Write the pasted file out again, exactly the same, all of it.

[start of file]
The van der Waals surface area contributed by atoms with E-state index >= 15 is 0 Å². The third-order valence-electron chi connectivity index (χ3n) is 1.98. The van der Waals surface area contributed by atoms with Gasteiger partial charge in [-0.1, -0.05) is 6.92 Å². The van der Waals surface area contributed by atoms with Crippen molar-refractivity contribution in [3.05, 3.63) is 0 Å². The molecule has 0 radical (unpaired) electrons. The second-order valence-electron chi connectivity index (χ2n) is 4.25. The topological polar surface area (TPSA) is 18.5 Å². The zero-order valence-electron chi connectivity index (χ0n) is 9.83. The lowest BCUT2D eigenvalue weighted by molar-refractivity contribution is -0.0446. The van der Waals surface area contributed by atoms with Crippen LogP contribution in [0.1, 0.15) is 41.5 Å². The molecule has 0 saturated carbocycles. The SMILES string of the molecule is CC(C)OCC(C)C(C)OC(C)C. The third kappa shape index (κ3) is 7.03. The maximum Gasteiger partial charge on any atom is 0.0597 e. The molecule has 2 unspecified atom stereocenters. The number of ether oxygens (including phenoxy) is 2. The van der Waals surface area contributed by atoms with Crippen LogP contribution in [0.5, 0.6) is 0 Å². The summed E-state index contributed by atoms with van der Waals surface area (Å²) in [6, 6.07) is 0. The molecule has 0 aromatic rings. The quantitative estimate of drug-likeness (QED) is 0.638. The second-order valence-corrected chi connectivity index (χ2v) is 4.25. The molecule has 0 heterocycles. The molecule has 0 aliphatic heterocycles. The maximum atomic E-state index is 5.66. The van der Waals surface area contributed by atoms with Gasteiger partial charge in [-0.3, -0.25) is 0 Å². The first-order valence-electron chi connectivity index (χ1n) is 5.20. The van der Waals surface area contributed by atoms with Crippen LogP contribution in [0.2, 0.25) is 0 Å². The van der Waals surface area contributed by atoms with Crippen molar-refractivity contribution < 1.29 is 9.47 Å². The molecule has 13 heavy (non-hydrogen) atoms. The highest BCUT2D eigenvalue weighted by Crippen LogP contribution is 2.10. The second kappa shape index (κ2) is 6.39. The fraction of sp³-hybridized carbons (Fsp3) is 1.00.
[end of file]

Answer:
The van der Waals surface area contributed by atoms with E-state index >= 15 is 0 Å². The third-order valence-electron chi connectivity index (χ3n) is 1.98. The van der Waals surface area contributed by atoms with Gasteiger partial charge in [-0.1, -0.05) is 6.92 Å². The van der Waals surface area contributed by atoms with Crippen molar-refractivity contribution in [3.05, 3.63) is 0 Å². The molecule has 0 radical (unpaired) electrons. The second-order valence-electron chi connectivity index (χ2n) is 4.25. The topological polar surface area (TPSA) is 18.5 Å². The zero-order valence-electron chi connectivity index (χ0n) is 9.83. The lowest BCUT2D eigenvalue weighted by molar-refractivity contribution is -0.0446. The van der Waals surface area contributed by atoms with Crippen LogP contribution in [0.1, 0.15) is 41.5 Å². The molecule has 0 saturated carbocycles. The SMILES string of the molecule is CC(C)OCC(C)C(C)OC(C)C. The third kappa shape index (κ3) is 7.03. The maximum Gasteiger partial charge on any atom is 0.0597 e. The molecule has 2 unspecified atom stereocenters. The number of ether oxygens (including phenoxy) is 2. The van der Waals surface area contributed by atoms with Crippen LogP contribution in [0.5, 0.6) is 0 Å². The summed E-state index contributed by atoms with van der Waals surface area (Å²) in [6, 6.07) is 0. The molecule has 0 aromatic rings. The quantitative estimate of drug-likeness (QED) is 0.638. The second-order valence-corrected chi connectivity index (χ2v) is 4.25. The molecule has 0 heterocycles. The molecule has 0 aliphatic heterocycles. The maximum atomic E-state index is 5.66. The van der Waals surface area contributed by atoms with Gasteiger partial charge in [-0.3, -0.25) is 0 Å². The first-order valence-electron chi connectivity index (χ1n) is 5.20. The van der Waals surface area contributed by atoms with Crippen LogP contribution in [0.2, 0.25) is 0 Å². The van der Waals surface area contributed by atoms with Crippen molar-refractivity contribution < 1.29 is 9.47 Å². The molecule has 13 heavy (non-hydrogen) atoms. The highest BCUT2D eigenvalue weighted by Crippen LogP contribution is 2.10. The second kappa shape index (κ2) is 6.39. The fraction of sp³-hybridized carbons (Fsp3) is 1.00.